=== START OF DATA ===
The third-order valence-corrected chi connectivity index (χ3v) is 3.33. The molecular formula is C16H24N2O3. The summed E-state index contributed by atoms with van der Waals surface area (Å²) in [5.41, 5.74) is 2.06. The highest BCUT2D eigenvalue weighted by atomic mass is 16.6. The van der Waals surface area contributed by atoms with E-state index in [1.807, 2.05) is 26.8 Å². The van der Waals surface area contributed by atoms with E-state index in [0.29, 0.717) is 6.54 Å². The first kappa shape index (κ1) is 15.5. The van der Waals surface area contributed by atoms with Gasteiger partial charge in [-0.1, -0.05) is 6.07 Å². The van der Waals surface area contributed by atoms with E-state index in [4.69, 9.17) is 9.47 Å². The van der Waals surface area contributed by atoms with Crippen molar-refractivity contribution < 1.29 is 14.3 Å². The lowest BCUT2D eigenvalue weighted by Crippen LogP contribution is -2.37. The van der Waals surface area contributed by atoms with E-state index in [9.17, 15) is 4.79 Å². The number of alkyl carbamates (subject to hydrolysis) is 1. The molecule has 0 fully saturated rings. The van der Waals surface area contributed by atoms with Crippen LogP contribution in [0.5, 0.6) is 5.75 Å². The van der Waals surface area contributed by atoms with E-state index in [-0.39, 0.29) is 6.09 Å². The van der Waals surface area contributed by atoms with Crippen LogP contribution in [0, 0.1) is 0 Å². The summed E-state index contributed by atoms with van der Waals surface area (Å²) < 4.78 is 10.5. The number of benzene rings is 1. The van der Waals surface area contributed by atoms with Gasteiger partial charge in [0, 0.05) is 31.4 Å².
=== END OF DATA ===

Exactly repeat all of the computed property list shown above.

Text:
The third-order valence-corrected chi connectivity index (χ3v) is 3.33. The molecular formula is C16H24N2O3. The summed E-state index contributed by atoms with van der Waals surface area (Å²) in [5.41, 5.74) is 2.06. The highest BCUT2D eigenvalue weighted by atomic mass is 16.6. The van der Waals surface area contributed by atoms with E-state index in [1.807, 2.05) is 26.8 Å². The van der Waals surface area contributed by atoms with E-state index in [0.29, 0.717) is 6.54 Å². The first kappa shape index (κ1) is 15.5. The van der Waals surface area contributed by atoms with Gasteiger partial charge in [-0.1, -0.05) is 6.07 Å². The van der Waals surface area contributed by atoms with E-state index in [4.69, 9.17) is 9.47 Å². The van der Waals surface area contributed by atoms with Crippen molar-refractivity contribution < 1.29 is 14.3 Å². The lowest BCUT2D eigenvalue weighted by Crippen LogP contribution is -2.37. The van der Waals surface area contributed by atoms with E-state index in [9.17, 15) is 4.79 Å². The number of alkyl carbamates (subject to hydrolysis) is 1. The molecule has 0 fully saturated rings. The van der Waals surface area contributed by atoms with Crippen LogP contribution in [0.5, 0.6) is 5.75 Å². The van der Waals surface area contributed by atoms with E-state index in [-0.39, 0.29) is 6.09 Å². The van der Waals surface area contributed by atoms with Crippen LogP contribution in [0, 0.1) is 0 Å². The summed E-state index contributed by atoms with van der Waals surface area (Å²) < 4.78 is 10.5. The number of benzene rings is 1. The van der Waals surface area contributed by atoms with Gasteiger partial charge in [0, 0.05) is 31.4 Å².